Southwest Partnership Housing Committee
8.9.18 Meeting Minutes
Diana Geis, Chair (Barre Circle)
Sonia Eddy (Poppleton)
George Kleb (Bon Secours)
Suzanne Welch (CPDC)
Daniel Rodenburg (Union Square)
Nancy McCormick (Mt Clare)
Andrea Coccia Mickens
1) Introductions. Tony Scott is now working with Michael Seipp at SWP.
2) New licensing law for multi-family licensing and single and two-family unit homes licensing.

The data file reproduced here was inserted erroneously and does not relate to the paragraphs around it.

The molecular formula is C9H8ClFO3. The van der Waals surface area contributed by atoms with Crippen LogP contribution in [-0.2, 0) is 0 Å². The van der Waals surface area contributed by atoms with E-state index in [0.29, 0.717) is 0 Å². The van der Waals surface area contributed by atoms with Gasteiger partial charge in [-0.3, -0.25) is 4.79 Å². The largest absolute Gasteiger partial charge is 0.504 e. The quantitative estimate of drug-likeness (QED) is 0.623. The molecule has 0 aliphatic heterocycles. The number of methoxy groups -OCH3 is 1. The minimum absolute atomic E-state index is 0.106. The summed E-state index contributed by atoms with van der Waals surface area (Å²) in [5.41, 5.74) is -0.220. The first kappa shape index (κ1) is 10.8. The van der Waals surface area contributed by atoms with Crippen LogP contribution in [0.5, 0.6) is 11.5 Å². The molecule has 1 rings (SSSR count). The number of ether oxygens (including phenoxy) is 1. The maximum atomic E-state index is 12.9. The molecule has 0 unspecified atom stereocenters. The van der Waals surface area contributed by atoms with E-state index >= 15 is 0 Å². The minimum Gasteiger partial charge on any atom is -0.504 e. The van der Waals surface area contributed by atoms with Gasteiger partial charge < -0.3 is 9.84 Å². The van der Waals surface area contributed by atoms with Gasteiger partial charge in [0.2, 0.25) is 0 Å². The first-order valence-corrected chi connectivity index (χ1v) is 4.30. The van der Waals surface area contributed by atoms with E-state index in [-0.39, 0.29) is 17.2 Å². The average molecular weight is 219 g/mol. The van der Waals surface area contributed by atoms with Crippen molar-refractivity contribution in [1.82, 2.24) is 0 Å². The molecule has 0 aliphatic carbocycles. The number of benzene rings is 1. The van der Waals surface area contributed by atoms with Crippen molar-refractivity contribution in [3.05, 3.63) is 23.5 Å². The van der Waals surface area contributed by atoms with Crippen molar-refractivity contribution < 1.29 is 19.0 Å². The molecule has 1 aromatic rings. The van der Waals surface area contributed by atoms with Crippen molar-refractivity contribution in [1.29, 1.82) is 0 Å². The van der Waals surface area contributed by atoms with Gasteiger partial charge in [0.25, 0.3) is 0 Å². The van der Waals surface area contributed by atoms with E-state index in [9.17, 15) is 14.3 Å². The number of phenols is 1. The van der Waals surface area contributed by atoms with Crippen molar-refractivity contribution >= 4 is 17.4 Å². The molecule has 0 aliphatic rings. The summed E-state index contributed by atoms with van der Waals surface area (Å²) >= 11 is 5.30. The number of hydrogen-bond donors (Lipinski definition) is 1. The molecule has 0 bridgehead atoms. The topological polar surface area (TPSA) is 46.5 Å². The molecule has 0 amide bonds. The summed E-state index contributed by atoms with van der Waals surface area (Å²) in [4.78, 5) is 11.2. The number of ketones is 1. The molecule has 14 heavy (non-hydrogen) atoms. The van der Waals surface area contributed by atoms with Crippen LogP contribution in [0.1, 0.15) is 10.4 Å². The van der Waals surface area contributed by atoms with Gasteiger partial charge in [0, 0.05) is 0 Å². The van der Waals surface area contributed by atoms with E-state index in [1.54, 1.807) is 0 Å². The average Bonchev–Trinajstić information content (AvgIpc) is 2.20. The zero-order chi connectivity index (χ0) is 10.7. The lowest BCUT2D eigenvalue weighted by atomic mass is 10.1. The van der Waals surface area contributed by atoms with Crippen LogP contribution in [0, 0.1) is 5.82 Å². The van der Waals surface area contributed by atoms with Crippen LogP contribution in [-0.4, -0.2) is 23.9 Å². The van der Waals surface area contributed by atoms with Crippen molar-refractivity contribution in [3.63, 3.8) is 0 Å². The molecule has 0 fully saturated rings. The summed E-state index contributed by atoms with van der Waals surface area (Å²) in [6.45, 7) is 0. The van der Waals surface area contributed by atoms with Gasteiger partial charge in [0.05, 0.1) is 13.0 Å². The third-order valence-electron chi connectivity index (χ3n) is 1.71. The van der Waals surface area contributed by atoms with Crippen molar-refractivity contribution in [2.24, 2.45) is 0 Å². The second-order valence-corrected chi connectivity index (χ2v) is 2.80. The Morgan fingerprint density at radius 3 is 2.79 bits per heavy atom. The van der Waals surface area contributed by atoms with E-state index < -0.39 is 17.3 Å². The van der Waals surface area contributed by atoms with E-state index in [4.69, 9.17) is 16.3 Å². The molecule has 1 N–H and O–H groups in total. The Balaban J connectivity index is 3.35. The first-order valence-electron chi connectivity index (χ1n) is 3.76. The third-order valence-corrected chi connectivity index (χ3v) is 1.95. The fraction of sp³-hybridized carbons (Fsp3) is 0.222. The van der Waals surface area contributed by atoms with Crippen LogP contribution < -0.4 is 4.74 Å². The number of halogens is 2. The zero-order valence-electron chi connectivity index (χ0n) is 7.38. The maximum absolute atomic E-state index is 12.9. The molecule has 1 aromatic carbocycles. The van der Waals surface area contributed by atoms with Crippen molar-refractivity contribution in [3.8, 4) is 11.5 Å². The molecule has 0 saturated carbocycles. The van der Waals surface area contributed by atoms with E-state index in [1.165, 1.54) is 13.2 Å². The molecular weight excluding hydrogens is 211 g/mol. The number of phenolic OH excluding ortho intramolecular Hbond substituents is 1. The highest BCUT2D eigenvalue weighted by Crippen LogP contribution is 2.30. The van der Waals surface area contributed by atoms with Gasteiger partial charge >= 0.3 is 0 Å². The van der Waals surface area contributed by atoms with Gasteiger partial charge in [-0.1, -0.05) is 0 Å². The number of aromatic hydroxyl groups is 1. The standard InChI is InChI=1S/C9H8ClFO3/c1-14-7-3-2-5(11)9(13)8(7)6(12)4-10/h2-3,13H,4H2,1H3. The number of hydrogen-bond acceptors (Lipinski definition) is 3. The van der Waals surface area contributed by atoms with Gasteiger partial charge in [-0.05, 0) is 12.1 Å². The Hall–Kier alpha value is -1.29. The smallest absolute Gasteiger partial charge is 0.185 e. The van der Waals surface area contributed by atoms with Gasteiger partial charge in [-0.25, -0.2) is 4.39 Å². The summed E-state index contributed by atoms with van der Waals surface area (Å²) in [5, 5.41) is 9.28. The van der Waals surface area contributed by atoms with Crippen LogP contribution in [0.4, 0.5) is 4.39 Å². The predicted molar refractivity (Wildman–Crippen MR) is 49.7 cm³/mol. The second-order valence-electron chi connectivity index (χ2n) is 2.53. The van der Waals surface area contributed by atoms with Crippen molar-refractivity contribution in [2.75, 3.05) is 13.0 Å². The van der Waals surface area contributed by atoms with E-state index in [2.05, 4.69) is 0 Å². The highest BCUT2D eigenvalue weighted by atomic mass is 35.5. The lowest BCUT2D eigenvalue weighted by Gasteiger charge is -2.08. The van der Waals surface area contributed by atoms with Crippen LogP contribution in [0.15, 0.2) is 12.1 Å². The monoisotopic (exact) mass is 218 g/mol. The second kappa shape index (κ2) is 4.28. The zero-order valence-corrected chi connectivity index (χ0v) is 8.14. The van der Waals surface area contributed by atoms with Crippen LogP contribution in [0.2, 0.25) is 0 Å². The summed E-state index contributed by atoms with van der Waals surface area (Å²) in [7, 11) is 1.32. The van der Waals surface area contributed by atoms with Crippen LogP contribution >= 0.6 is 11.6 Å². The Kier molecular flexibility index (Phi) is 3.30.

Councilmember John Bullock (District 9) introduced Councilmember Bill Henry(District 4) (Bill.Henry@baltimorecity.gov). John Bullock is chairman of the Housing Committee. They both share a deep interest in housing. Councilmember Bill Henry introduced the new bill, City Council Bill 18-0185, which calls for licensing and registration of all rental properties. Basically, the bill licenses one and two-bedroom units for the first time but also changes the licensing requirements for all rental properties in the City. In Baltimore, you can find affordable housing, but it is in very poor unsafe condition. The reasoning behind the bill is to protect and preserve other housing in the community from being or becoming substandard housing. The legislation establishes three tiers of licensing depending on how well the property is maintained. If you have repeated violations, the landlord’s license could be revoked. Councilmember Henry said that he needs members of the community to report issues to aid with enforcement. There is a non-owner occupied registry that will require properties to be registered to be licensed. If you already must do a Section 8 inspection, you can submit that inspection report instead of a private inspection report. The check list is on the HABC website.